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Reviewed by Emily-Jane Hills Orford for Readers' Favorite
There is something very special about the bond between a grandmother and her granddaughter. Irene spent her early years living with her grandparents, developing a loving relationship with her grandmother, or Gram. Born in a small town in the foothills of Vermont, at the beginning of the Second World War, Irene’s parents had to leave their daughter behind with her grandparents while they sought work elsewhere. It was a difficult time. But for Irene, it seemed perfectly normal. She had her loving grandparents and a best friend, Bessie, the cow she learned to milk every morning. Irene learned so much from her grandmother, but perhaps the most important thing she learned was love. As Gram said to her, “One of the most precious things in life is to be loved.”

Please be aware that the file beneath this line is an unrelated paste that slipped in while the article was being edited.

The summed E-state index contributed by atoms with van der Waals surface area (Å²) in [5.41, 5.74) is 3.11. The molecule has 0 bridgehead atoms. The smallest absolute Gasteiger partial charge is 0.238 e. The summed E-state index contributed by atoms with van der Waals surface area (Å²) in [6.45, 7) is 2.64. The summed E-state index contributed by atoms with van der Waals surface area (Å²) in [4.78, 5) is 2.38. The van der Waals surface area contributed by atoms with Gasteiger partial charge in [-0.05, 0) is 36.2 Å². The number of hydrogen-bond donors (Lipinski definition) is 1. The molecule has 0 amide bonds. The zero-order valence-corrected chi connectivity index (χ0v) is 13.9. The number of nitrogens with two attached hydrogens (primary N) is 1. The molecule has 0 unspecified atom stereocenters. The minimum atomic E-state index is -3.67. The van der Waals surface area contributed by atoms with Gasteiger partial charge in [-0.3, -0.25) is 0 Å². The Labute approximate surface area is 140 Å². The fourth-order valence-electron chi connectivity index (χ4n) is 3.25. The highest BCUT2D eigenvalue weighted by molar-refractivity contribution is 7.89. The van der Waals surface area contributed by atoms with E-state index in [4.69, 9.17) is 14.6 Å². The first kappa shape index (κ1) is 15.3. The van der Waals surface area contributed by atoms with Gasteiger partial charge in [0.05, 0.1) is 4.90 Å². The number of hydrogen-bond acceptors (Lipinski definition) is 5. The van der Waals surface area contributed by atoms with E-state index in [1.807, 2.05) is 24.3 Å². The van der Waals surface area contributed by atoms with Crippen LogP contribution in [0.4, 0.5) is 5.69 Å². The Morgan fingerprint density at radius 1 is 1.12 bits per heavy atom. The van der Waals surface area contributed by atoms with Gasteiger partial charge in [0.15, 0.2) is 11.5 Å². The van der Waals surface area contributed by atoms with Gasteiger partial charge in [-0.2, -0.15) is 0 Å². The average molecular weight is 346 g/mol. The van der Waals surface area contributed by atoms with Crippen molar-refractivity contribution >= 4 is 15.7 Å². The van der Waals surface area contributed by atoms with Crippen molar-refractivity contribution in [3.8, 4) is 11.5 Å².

Bettie MacIntyre’s creative nonfiction/memoir, The Hollow, is a charming look at a bygone era, a simpler life, and a loving relationship between a grandmother and her granddaughter. The plot develops from Irene’s early years through her growing up years as the bond intensifies. Irene learned so much from her grandmother, including how to read (Gram used the Bible to teach her reading skills). As she matures, Irene carries with her that special love her grandmother shared, as well as all the other priceless things she was taught. And then, when it comes Gram’s turn to leave behind her earthly body, Irene, saddened at the loss, knows what to do as she sits beside her dying grandmother: “We need to sing praises to make Gram’s passing a pleasant trip. She always says that singing is good for the soul.” This is a compassionate story, told with care and loving attention to detail.